With her attention system out of control, the transitions from one class to
the next were especially hard. Unable to switch activities without getting “mentally disorganized,” she felt inadequate and confused. She knew she could perform as well as her peers, but something got in her way.

To determine what, her parents arranged for a battery of psychological tests that led to the diagnosis of ADD. Treatment began immediately, with stimulants for mental clarity and behavioral training to help her get organized. Her symptoms and grades improved, and she went on to college.

Askew thought she would remain dependent on psychopharmaceuticals for life, but a sudden twist of fate brought her to yoga—a breakthrough that redefined her personal therapy and eventually her career. She discovered yoga in her early 20s, after a car accident left her body wracked in pain. Her physical therapist recommended yoga as part of a comprehensive pain management program. She began to study with her physical therapist and also began to practice at home for up to 90 minutes every day.

The asanas helped reduce her pain and yielded a surprising side effect: Her symptoms of ADD improved too. “I noticed that standing postures put me into the perfect mental state for listening and learning,” she says. So Askew began standing in Tadasana (Mountain Pose) at the back of the classroom. “It gave me something to do with my energy, besides fidgeting,” says Askew. “It helped me stay in the academic moment.”

After graduating with a master’s degree in counseling, Askew began treating students with ADD at a public school in North Carolina. She taught them yoga and meditation to prepare for exams. Today, Askew works as a hypnotherapist and incorporates yoga into her work at Haller’s Behavioral Arts and Research Clinic in New York City. She says yoga provides several benefits for those with ADD:

  • SELF-AWARENESS. People with ADD lack it, notoriously underreporting their own symptoms. The ADD brain, struggling with an overload of sensory stimuli, lacks the mental space for introspection. By emphasizing physiological self-perception, yoga strengthens self-awareness, which can represent the first step in self-healing. “I used to feel hyper-aware of everything but myself,” says Askew. “But yoga helped me get comfortable within my own skin.”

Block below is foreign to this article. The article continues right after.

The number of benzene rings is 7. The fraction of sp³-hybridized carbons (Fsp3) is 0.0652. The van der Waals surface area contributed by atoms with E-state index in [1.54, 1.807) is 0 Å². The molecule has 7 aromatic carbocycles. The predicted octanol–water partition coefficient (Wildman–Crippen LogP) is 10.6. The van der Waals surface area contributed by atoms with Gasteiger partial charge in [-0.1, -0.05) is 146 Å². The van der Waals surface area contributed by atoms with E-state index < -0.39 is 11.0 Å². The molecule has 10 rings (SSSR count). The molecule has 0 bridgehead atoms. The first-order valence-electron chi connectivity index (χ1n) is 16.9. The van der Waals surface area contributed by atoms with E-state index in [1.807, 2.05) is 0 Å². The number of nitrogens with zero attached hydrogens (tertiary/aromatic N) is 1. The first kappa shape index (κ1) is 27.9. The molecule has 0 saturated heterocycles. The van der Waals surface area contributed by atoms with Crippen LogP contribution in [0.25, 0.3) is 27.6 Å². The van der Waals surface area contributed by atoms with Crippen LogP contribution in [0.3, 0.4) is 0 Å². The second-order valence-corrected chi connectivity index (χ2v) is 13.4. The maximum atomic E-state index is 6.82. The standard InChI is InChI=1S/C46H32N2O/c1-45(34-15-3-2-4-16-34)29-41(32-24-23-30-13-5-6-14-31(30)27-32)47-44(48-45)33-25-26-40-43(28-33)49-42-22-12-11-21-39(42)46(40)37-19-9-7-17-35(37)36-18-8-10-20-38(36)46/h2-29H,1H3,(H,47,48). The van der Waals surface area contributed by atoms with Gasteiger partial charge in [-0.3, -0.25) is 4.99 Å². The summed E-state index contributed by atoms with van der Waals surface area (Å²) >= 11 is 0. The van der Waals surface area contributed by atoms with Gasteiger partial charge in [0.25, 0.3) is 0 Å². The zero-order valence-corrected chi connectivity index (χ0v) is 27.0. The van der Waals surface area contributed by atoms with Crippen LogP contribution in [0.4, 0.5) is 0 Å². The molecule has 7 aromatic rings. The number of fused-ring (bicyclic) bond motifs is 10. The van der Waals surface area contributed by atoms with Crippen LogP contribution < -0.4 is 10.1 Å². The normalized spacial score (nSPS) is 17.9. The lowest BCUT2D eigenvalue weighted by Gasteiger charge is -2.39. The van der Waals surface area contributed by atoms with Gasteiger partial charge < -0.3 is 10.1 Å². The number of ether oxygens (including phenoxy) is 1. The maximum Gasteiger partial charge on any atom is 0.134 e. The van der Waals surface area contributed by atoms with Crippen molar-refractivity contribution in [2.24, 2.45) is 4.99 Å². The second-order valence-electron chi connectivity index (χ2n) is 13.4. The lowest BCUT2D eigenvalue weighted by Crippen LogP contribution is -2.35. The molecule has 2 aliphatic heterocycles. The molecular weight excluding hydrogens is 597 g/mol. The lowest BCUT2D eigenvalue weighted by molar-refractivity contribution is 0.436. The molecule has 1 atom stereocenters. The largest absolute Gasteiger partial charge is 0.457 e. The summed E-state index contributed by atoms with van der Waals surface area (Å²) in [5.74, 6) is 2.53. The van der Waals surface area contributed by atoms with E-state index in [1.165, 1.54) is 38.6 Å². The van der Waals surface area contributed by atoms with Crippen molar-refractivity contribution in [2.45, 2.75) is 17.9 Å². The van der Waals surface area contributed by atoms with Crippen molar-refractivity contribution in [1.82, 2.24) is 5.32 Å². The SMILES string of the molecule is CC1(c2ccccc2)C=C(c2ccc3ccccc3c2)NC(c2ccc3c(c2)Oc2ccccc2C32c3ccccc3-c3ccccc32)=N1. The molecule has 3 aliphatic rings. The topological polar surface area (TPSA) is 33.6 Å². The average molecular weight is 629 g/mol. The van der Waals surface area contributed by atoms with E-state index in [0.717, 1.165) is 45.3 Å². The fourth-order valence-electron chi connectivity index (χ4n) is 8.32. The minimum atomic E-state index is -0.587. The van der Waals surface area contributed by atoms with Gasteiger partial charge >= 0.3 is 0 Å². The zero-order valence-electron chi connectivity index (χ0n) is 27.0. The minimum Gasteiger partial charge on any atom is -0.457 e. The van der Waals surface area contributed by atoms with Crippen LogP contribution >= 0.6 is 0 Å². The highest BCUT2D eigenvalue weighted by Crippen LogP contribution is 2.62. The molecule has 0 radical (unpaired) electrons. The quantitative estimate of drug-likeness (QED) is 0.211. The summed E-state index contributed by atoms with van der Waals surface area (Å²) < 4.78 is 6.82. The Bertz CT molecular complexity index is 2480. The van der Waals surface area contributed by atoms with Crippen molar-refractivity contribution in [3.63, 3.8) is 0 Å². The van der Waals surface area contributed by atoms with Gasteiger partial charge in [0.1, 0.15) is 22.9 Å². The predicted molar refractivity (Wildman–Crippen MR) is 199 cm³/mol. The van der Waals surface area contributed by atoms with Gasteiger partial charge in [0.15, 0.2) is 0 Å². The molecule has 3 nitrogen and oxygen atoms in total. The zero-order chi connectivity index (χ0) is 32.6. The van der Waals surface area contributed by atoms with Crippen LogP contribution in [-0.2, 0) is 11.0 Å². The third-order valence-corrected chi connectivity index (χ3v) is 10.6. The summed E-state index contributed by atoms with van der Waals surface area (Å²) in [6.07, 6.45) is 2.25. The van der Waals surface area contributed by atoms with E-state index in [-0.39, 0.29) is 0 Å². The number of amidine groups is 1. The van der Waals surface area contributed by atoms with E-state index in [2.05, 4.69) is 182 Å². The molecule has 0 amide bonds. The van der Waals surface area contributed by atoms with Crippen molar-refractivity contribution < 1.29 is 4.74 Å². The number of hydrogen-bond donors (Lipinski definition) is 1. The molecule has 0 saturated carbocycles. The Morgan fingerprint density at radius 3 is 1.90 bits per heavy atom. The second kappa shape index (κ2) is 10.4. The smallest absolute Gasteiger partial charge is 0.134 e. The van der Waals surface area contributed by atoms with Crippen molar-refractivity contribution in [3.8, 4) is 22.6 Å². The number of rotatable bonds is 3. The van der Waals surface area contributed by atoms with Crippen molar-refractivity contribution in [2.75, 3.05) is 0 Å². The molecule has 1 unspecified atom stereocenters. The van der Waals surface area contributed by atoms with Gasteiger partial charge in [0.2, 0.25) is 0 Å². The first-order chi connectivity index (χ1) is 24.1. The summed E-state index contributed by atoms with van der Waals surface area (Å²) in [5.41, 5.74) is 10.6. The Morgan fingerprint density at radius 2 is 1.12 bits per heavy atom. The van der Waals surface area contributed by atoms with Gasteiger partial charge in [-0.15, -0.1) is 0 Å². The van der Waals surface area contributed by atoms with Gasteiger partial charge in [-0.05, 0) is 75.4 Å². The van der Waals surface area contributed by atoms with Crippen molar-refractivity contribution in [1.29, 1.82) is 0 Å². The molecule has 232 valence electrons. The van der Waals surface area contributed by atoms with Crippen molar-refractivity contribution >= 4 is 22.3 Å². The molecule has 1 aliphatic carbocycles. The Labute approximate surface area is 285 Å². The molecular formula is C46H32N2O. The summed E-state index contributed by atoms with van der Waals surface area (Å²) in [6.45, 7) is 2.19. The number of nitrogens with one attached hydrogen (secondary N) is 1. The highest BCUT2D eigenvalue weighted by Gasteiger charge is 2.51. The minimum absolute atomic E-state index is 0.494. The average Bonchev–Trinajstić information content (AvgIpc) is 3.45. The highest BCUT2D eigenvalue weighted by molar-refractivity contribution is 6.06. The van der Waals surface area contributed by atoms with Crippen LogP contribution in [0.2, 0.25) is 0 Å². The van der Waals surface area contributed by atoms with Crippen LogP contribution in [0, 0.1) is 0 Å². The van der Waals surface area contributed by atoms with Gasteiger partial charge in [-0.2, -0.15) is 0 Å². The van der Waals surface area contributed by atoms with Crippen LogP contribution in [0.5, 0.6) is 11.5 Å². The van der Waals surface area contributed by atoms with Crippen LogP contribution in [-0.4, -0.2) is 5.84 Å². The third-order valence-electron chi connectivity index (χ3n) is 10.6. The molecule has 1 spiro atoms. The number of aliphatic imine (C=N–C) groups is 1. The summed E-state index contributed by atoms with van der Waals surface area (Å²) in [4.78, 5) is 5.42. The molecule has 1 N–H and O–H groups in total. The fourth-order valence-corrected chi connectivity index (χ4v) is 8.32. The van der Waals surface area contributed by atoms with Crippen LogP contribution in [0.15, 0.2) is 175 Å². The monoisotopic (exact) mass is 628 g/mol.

• STRUCTURE. Many with ADD leave considerable creative potential unfulfilled because they can’t seem to organize their creative energies. Therefore, positive, life-enhancing routines that establish order can be a very important part of ADD management. Systematic patterns of movement help organize the brain. A highly systematized approach, like Ashtanga Vinyasa Yoga, for example, provides consistent, reliable patterning along with the progressive challenges that ADD people require to sustain long-term interest in an activity.
  • COORDINATION & PHYSICAL FITNESS. Children with ADD frequently miss out on physical education—not because of physiological limitations but because their inability to “play by the rules” makes them anathema to coaches and unpopular with their peers. Consequently, ADD kids don’t develop the same level of physical coordination as other children. Therapists often recommend martial arts for their ADD patients because it offers a disciplined, athletic outlet without the pressures of a team sport.
    Yoga, though, goes one step further, providing physical fitness without competition. The relative safety of yoga allowed Askew to explore her body and gain a sense of physical self-confidence, thus shedding the feeling of awkwardness she’d suffered most of her life. “Having my posture in alignment makes it easier to move in a fluid way, shifting attention without stress,” she says.


One Child’s Class

It takes a special yoga teacher to work with ADD kids. “The teacher must have access to a variety of specialized techniques for dealing with anger, distractibility, and impulsivity, as well as a solid foundation in yoga,” says Sonia Sumar, author of Yoga for the Special Child (Special Yoga Publications, 1998). Sumar trains and certifies yoga teachers, like Randolph, to work with developmentally challenged children. Randolph combines Sumar’s special education approach with 30 years of hatha yoga practice in her classes with Clayton.

She works patiently, often one-on-one for several months, before integrating a child with ADD into a group setting, which includes two or three kids at the most. “These kids can be very intense,” says Randolph. “A yoga teacher who works with children with ADD must develop patience, boundless energy, and a keen focus herself. These children need someone who can think faster and more creatively than they do; otherwise, they soon get bored.”

Every Thursday, Clayton steps into Randolph’s studio at The Yoga Center in Reno, Nevada. “Sometimes it’s a struggle to get him there,” says his mother, Nancy Petersen, “but in the end, he’s always glad he went.” Children with ADD struggle with transitions, so Randolph enlists a brief ritual, including candles and incense, to help Clayton shift into yoga mode. The structure of Clayton’s classes generally follows the same basic pattern every week, with a few alternating poses chosen for variety.